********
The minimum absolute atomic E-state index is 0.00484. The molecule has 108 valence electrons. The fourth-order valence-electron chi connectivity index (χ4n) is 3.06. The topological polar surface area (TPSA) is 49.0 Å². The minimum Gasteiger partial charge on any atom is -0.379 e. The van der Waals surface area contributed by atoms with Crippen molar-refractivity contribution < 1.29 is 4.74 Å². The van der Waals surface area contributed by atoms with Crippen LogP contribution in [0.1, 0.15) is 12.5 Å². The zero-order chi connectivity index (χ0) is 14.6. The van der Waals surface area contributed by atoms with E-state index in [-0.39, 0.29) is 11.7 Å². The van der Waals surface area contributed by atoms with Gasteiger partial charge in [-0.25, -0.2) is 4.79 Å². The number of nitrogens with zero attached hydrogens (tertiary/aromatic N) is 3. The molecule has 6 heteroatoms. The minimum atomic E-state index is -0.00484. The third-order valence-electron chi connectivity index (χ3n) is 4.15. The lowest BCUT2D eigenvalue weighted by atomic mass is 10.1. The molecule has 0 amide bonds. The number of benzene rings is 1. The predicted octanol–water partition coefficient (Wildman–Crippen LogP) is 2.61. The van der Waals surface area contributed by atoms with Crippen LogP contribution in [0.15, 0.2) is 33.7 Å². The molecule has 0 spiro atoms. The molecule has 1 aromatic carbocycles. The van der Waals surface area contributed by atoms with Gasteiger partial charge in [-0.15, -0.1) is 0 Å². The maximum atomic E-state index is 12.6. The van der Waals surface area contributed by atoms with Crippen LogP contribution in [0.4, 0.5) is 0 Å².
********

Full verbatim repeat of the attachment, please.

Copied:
The minimum absolute atomic E-state index is 0.00484. The molecule has 108 valence electrons. The fourth-order valence-electron chi connectivity index (χ4n) is 3.06. The topological polar surface area (TPSA) is 49.0 Å². The minimum Gasteiger partial charge on any atom is -0.379 e. The van der Waals surface area contributed by atoms with Crippen molar-refractivity contribution < 1.29 is 4.74 Å². The van der Waals surface area contributed by atoms with Crippen LogP contribution in [0.1, 0.15) is 12.5 Å². The zero-order chi connectivity index (χ0) is 14.6. The van der Waals surface area contributed by atoms with E-state index in [-0.39, 0.29) is 11.7 Å². The van der Waals surface area contributed by atoms with Gasteiger partial charge in [-0.25, -0.2) is 4.79 Å². The number of nitrogens with zero attached hydrogens (tertiary/aromatic N) is 3. The molecule has 6 heteroatoms. The minimum atomic E-state index is -0.00484. The third-order valence-electron chi connectivity index (χ3n) is 4.15. The lowest BCUT2D eigenvalue weighted by atomic mass is 10.1. The molecule has 0 amide bonds. The number of benzene rings is 1. The predicted octanol–water partition coefficient (Wildman–Crippen LogP) is 2.61. The van der Waals surface area contributed by atoms with Crippen LogP contribution in [0.15, 0.2) is 33.7 Å². The molecule has 0 spiro atoms. The molecule has 1 aromatic carbocycles. The van der Waals surface area contributed by atoms with Gasteiger partial charge in [-0.15, -0.1) is 0 Å². The maximum atomic E-state index is 12.6. The van der Waals surface area contributed by atoms with Crippen LogP contribution in [0.4, 0.5) is 0 Å².